This is a tough question to answer considering diction is in part defined as the sound and pattern of speech, but we can also focus on word choice.
1. I like Golding's paragraph prior to the trip to Castle Rock. "The green light was gentle about them and teh conch lay at Ralph's feet, fragile and white. A single drop of water that had excaped Piggy's finders now flased on the delicate curve like a star." Our attention is drawn to how easily broken the power of the conch can be.
2. Just before Roger drops the boulder on Piggy, Golding gives us some excellent atmosphere. "The storm of sound beat at them, an incantation of hatred. High overhead, Roger, with a sense of delirious abandonment, leaned all his weight on the lever." This slow build up to the death of Piggy provides us with a ton of background noise in our own heads.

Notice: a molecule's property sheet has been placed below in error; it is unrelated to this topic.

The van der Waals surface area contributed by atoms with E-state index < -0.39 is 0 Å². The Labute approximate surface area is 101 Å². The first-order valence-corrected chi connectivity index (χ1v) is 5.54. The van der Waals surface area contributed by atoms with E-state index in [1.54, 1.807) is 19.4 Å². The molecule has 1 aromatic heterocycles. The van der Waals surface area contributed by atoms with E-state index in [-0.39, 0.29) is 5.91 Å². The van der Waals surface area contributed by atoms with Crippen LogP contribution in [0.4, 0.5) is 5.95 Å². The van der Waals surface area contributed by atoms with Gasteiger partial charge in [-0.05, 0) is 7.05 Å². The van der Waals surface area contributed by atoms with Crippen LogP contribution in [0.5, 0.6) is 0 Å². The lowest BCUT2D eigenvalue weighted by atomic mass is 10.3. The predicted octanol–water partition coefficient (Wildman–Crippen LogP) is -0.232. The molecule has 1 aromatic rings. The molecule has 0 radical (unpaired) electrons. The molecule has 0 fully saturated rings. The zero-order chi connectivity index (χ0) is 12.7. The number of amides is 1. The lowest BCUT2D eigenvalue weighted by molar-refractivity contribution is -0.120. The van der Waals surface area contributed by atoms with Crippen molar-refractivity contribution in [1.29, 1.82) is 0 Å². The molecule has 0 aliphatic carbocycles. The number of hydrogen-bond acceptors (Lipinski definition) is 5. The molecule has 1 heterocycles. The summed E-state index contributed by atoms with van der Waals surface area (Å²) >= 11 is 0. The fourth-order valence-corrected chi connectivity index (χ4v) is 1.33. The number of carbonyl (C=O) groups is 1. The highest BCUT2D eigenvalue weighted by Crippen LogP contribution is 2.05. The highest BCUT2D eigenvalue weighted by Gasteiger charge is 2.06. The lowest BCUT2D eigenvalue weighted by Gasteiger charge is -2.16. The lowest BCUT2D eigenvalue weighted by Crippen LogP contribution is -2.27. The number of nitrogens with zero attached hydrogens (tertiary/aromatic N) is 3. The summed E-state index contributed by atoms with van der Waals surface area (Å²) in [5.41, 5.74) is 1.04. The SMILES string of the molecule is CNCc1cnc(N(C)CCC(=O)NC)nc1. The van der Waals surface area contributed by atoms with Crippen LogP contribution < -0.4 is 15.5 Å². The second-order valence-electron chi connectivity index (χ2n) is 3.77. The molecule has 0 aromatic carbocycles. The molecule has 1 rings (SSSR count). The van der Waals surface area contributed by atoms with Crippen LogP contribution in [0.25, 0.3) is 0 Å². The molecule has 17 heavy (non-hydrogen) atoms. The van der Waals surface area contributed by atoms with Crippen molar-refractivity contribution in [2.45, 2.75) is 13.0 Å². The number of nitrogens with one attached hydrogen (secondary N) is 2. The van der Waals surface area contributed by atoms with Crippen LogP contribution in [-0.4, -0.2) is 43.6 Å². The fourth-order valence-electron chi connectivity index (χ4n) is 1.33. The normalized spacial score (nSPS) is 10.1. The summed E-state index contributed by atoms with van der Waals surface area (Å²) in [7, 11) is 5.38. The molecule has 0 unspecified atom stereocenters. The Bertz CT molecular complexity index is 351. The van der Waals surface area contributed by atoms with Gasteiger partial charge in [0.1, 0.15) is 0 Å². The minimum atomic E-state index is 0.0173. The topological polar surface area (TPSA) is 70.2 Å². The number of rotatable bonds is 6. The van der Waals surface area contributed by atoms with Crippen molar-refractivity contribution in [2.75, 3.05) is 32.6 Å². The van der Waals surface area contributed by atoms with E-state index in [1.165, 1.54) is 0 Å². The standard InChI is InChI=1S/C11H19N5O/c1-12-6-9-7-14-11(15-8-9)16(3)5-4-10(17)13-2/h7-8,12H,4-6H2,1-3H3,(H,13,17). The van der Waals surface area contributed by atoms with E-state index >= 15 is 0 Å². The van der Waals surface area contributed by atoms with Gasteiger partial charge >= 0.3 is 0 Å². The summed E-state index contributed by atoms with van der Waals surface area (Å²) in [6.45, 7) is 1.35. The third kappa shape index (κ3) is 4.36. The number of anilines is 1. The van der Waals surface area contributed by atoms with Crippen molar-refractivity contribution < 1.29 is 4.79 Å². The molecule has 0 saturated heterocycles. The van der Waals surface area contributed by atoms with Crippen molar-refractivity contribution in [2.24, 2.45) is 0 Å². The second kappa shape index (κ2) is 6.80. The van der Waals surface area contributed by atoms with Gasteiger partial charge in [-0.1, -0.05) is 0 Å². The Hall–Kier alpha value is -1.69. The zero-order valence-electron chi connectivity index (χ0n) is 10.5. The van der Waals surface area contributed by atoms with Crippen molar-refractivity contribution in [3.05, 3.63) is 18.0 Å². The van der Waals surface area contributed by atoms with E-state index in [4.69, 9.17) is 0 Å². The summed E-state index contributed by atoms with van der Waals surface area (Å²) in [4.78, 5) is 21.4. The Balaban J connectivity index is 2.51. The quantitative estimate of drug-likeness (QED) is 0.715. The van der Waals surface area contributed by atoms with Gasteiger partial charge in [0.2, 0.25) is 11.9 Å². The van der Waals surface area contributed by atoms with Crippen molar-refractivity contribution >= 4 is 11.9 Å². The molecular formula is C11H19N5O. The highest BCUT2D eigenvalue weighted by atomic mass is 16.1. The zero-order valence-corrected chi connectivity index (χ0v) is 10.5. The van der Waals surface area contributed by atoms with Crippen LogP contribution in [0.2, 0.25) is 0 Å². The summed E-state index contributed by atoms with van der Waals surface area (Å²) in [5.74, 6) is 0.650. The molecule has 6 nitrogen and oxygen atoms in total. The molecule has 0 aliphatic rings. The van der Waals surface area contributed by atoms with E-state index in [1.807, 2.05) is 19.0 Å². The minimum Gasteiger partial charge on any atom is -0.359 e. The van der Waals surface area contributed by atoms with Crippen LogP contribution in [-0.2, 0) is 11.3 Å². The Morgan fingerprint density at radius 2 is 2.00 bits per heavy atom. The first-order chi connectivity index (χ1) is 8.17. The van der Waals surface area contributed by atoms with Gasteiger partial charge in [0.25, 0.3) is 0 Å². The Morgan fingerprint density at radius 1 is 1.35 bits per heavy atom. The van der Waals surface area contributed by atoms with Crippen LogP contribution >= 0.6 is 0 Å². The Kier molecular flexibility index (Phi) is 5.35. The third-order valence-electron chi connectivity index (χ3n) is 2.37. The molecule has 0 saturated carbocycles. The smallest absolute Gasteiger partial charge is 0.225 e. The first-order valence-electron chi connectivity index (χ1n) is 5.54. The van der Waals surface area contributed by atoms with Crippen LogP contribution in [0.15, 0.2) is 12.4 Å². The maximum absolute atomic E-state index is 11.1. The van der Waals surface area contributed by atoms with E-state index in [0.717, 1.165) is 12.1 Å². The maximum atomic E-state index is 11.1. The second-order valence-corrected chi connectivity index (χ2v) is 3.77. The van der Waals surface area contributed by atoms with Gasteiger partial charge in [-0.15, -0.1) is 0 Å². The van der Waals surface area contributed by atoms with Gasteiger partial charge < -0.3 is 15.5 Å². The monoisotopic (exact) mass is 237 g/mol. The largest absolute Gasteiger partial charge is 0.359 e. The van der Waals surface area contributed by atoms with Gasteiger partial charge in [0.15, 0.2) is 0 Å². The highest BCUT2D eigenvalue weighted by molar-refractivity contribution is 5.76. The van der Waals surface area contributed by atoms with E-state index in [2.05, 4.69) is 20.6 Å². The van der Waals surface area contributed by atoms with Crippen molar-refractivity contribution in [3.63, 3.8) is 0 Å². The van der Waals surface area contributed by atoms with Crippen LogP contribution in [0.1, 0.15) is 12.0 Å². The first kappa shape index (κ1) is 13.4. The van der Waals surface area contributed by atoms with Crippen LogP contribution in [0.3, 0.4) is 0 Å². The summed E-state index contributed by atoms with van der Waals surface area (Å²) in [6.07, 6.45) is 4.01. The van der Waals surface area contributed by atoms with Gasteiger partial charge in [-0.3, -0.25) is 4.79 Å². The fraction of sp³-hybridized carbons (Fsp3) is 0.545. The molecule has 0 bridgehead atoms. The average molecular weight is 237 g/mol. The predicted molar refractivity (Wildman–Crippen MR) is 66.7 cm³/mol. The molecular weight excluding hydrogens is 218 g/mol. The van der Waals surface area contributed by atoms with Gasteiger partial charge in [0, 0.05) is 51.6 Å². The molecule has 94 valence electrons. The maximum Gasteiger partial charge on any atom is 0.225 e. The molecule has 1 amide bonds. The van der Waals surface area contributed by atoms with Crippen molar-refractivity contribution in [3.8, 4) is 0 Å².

3. After Piggy is struck, a very simple sentence shows us how quickly the power on the island has switched into the savages hands. "...the conch exploded into a thousand white fragments and ceased to exist."
4. Finally, before Ralph finds himself completely hunted, he contemplates his precarious situation. "He knelt among the shadows and felt his isolation bitterly. They were savages it was true; but they were human, and the ambushing fears of the deep night wer coming on."
There are more examples in the novel because of Golding's wordiness, but these will help you out.